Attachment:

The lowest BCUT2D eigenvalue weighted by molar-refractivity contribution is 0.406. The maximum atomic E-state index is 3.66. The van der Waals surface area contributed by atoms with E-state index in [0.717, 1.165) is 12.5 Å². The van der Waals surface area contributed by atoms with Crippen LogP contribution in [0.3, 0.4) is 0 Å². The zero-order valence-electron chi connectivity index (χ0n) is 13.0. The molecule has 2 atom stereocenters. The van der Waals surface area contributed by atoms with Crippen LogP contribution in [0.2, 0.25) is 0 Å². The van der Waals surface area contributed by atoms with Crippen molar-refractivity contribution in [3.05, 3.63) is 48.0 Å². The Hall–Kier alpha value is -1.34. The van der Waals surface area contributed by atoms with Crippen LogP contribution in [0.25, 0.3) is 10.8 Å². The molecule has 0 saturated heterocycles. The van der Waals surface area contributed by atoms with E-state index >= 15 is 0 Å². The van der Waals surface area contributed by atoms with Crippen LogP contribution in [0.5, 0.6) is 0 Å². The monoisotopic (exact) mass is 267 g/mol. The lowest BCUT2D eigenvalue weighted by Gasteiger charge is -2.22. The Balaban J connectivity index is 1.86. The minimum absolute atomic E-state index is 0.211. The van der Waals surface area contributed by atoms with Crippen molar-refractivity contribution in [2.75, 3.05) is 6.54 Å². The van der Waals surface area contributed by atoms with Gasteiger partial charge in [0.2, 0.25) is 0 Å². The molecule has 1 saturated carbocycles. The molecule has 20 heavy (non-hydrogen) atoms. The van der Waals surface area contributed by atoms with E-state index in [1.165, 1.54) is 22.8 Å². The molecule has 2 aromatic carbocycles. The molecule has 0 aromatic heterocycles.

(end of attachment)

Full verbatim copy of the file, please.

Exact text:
The lowest BCUT2D eigenvalue weighted by molar-refractivity contribution is 0.406. The maximum atomic E-state index is 3.66. The van der Waals surface area contributed by atoms with E-state index in [0.717, 1.165) is 12.5 Å². The van der Waals surface area contributed by atoms with Crippen LogP contribution in [0.3, 0.4) is 0 Å². The zero-order valence-electron chi connectivity index (χ0n) is 13.0. The molecule has 2 atom stereocenters. The van der Waals surface area contributed by atoms with Crippen LogP contribution in [0.2, 0.25) is 0 Å². The van der Waals surface area contributed by atoms with Crippen molar-refractivity contribution in [3.05, 3.63) is 48.0 Å². The Hall–Kier alpha value is -1.34. The van der Waals surface area contributed by atoms with Crippen LogP contribution in [0.25, 0.3) is 10.8 Å². The molecule has 0 saturated heterocycles. The van der Waals surface area contributed by atoms with E-state index >= 15 is 0 Å². The van der Waals surface area contributed by atoms with Crippen LogP contribution in [0.5, 0.6) is 0 Å². The monoisotopic (exact) mass is 267 g/mol. The lowest BCUT2D eigenvalue weighted by Gasteiger charge is -2.22. The Balaban J connectivity index is 1.86. The minimum absolute atomic E-state index is 0.211. The van der Waals surface area contributed by atoms with Crippen molar-refractivity contribution in [2.75, 3.05) is 6.54 Å². The van der Waals surface area contributed by atoms with Gasteiger partial charge in [0.2, 0.25) is 0 Å². The molecule has 1 saturated carbocycles. The molecule has 20 heavy (non-hydrogen) atoms. The van der Waals surface area contributed by atoms with E-state index in [1.165, 1.54) is 22.8 Å². The molecule has 2 aromatic carbocycles. The molecule has 0 aromatic heterocycles.